"This is called a Revisionist Western because I revised the way Westerns normally play, but I think that those other Westerns are revisionist…this is what really happens."
After a certain point, the American Western film became almost necessarily Revisionist. The Hired Hand (1971) arrived at the same time as other louder, brasher pictures; but few remain as compelling and timeless today.
Director: Peter Fonda
Producer: William Hayward
Writer: Alan Sharp
Cinematographer: Vilmos Zsigmond
Editor: Frank Mazzola
Music: Bruce Langhorne
Cast: Peter Fonda, Warren Oates, Verna Bloom, Robert Pratt, Severn Darden, Rita Rogers, Ann Doran, Ted Markland, Owen Orr
US Theatrical Release: August 11, 1971
US Distributor: Universal Pictures
The film, directed by Peter Fonda, follows the story of a working farm hand (Fonda), exhausted from seven years of itinerant life, returning to the wife (Verna Bloom) and farm he had abandoned. His wife agrees to let him stay on as a hired hand, but their relationship quickly complicates. Another plot emerges, in the classic tradition of the retired gunslinger pulled back into violence (see Destry Ride Again) as outlaws kidnap his former partner (Warren Oates).
Despite this ostensible plotting, the tone of the film, moody and naturalistic, can only be called contemplative. Fonda set out to explore the Jungian archetypes of “American mythology,” and the true story emerges as the relationship between “innocence, ambiguity, and wisdom,” in conflict with human appetites. A prayer read by Oates, lifted from the Gospel of Thomas acts as the picture’s central theme: “His disciples said to him: On what day will the kingdom come? <Jesus said:> It will not come while people watch for it; they will not say: Look, here it is, or: Look, there it is; but the kingdom of the father is spread out over the earth, and men do not see it.”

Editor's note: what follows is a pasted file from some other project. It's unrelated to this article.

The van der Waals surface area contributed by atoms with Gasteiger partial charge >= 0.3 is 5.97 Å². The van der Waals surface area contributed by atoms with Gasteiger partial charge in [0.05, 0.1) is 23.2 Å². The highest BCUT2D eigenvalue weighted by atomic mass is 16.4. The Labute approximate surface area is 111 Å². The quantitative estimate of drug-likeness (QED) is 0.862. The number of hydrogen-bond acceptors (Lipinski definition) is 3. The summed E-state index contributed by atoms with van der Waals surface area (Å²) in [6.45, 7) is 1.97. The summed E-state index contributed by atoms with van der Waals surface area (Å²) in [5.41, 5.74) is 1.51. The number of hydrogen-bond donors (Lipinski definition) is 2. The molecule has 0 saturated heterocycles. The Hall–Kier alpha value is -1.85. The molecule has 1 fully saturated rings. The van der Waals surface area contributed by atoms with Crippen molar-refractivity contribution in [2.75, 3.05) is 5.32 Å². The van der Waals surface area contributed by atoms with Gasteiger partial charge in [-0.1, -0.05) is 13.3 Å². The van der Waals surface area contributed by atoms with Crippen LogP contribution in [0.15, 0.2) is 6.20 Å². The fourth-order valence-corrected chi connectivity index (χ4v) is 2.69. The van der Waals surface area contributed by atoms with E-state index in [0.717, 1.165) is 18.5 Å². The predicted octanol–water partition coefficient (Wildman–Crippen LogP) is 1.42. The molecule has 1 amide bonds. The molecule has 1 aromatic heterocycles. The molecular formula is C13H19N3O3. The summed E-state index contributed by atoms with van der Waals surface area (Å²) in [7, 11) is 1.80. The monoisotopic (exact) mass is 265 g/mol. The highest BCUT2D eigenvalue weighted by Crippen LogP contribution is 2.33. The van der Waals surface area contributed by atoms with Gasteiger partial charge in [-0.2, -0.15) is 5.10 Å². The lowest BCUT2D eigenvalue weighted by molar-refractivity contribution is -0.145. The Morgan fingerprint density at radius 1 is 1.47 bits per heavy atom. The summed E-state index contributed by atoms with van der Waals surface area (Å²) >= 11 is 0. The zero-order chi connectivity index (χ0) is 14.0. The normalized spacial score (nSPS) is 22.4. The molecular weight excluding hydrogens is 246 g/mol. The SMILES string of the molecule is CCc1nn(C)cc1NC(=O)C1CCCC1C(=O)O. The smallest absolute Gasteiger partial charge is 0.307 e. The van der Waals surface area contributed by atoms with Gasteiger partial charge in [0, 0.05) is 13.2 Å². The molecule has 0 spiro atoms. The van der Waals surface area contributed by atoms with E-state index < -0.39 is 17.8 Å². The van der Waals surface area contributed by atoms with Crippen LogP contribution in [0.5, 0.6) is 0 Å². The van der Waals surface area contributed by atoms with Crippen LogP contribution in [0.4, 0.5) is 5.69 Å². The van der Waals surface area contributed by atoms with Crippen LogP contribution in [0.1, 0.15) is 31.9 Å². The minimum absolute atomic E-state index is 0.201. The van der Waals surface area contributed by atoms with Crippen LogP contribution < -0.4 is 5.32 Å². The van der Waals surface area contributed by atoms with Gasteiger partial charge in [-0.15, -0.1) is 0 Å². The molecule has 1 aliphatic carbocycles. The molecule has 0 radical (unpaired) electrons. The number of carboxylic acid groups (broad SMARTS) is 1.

Revisionist v. Classic Western has long been dismissed as one of those false dichotomies. Films like The Oxbow Incident (1943), Winchester 73 (1950), Ride Lonesome (1959), and even The Man Who Shot Liberty Valance (1963) have enough thematic complexity to subvert any simplistic narrative about masculinity and the founding of the “American West.” But it’s still important to hold up the beauty and art of The Hired Hand as a compelling example of the New Hollywood aesthetics that came to revitalize independent film in the 1970s. The cinematography is gorgeous—morning shots were shot in the morning, and campfire scenes were lit by campfire; one reviewer claimed there were “more sunsets in the Hired Hand, than the rest of the Warner Brother’s catalog. It’s not any sort of coincidence that Henry Fonda starred The Oxbow Incident, or that Carradines, Keaches, and Quaids overran The Long Riders in 1980, because in the end it’s impossible to really kill your father, and certain mythologies die hard.
Encroaching on themes of mysticism and ecstasy, The Hired Hand, occasionally employs the available cinematic language of the time, with overlays and acid washes (think 2001’s Jupiter landing psychedelia); but far from solipsism, these effects are crisp and jarring. This film, with all its beauty and brooding ambivalence, deserves a celebrated place in American independent cinema.